In that case, the SBA List’s speech doesn’t fit in either of the categories — it’s not true, it’s not protected opinion, and it’s not going to stand up in our courts of law.
Rather that continuing to defend a misinformation campaign that continues to be exposed as patently false, the SBA List needs to figure out how to start telling the whole truth. We’re hoping this ruling will set a precedent for truth-telling about this persistent myth.
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Yesterday, the Obama administration announced new standards that require health insurance plans to cover all contraceptives and other critical preventive services without co-payments or other charges. The administration acted on the recommendations of the Institute of Medicine, which Beth blogged about recently, pointing out how making contraception more available is a victory for common ground efforts (and widely supported by people of faith).
In the New York Times, Robert Pear highlights the Institute of Medicine decision, which pointed out that “nearly half of all pregnancies in the United States were unintended, and about 40 percent of unintended pregnancies ended in abortion… so greater use of contraception will reduce the rates of unintended pregnancy, teenage pregnancy and abortion.”
The new guidelines also protect religious employers who are morally opposed to contraception, a provision which Pear notes is modeled after those in place in many states that already require contraception coverage.
Photo credit: Stacy Lynn Baum, Flickr
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Today, the Institute of Medicine affirmed contraception as preventative service, smoothing the path for the Department of Health and Human services to include it in the list of services insurers must make available with no cost-sharing (that is, for free) under the Affordable Care Act.
This is a real victory for women, families and those seeking common ground on abortion. Access to contraception is one of the best ways to avoid unintended pregnancies (and thus many abortions).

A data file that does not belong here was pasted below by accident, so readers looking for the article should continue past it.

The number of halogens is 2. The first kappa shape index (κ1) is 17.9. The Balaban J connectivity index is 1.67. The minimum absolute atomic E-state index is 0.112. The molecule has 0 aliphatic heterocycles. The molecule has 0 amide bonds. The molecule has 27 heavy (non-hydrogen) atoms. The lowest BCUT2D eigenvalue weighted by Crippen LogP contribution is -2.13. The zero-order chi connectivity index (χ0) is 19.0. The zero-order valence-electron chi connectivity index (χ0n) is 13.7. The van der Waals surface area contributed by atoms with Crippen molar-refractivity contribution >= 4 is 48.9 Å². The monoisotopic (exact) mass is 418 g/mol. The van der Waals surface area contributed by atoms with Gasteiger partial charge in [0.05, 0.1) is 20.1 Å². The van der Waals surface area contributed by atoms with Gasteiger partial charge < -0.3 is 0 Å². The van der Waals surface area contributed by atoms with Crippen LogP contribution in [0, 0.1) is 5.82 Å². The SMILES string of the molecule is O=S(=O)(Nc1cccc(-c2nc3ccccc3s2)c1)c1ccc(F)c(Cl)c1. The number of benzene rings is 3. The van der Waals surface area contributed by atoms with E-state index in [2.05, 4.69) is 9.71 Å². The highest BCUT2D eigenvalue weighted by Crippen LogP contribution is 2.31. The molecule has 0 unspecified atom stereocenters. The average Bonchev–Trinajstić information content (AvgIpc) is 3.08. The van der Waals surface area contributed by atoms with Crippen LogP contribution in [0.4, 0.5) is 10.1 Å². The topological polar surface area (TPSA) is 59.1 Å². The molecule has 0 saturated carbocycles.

The report also noted unintended pregnancies are riskier:
Women with unintended pregnancies are more likely to receive delayed or no prenatal care and to smoke, consume alcohol, be depressed, and experience domestic violence during pregnancy. Unintended pregnancy also increases the risk of babies being born preterm or at a low birth weight, both of which raise their chances of health and developmental problems.
Healthier women, babies and families is a goal people of good will can — and in fact do — support. Despite what the religious right might want you to think, contraception is popular.
Last fall, pro-choice and pro-life leaders came together in support of contraception access, and poll after poll shows the people in the pews are right there with them. Yes, even the Catholics and evangelicals.
Religious right leaders often claim to be the defenders of “the family,” but every time they come out in opposition to commonsense, common ground measures like this, it seems more and more the only thing they’re protecting is an outdated, rigid ideology.
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As Tara noted yesterday, Mitt Romney’s refused to sign Susan B. Anthony List’s extreme anti-abortion pledge partly because he recognized its radical redefinition of federal funding for abortion would threaten government support of major U.S. hospitals.
Responding to Romney, SBA List President Marjorie Dannenfelser tried to explain:
[Romney] chooses to identify non-existent legislation that would defund hospitals as a reason not to sign. Defunding hospitals has never been considered by Congress, is not part of public debate, and is not part of the pledge.
Of course, just like Tony Perkins’s failed attempt to deflect this same issue, Dannenfelser’s response only raises more questions than it answers. The question isn’t whether the pledge includes hospitals or not — it’s why doesn’t it? SBA List has to choose between a consistent argument about funding rules or explain why they think hospitals that perform abortions should get exceptions.
Despite Dannenfelser and Perkins’s protestations, this question is now part of the public debate. In fact, it became relevant when conservative lawmakers and the Religious Right invented a new standard of what constitutes federal funding of abortion to attack health care reform. Crying foul now that the extreme consequences of this position are being exposed won’t make this go away.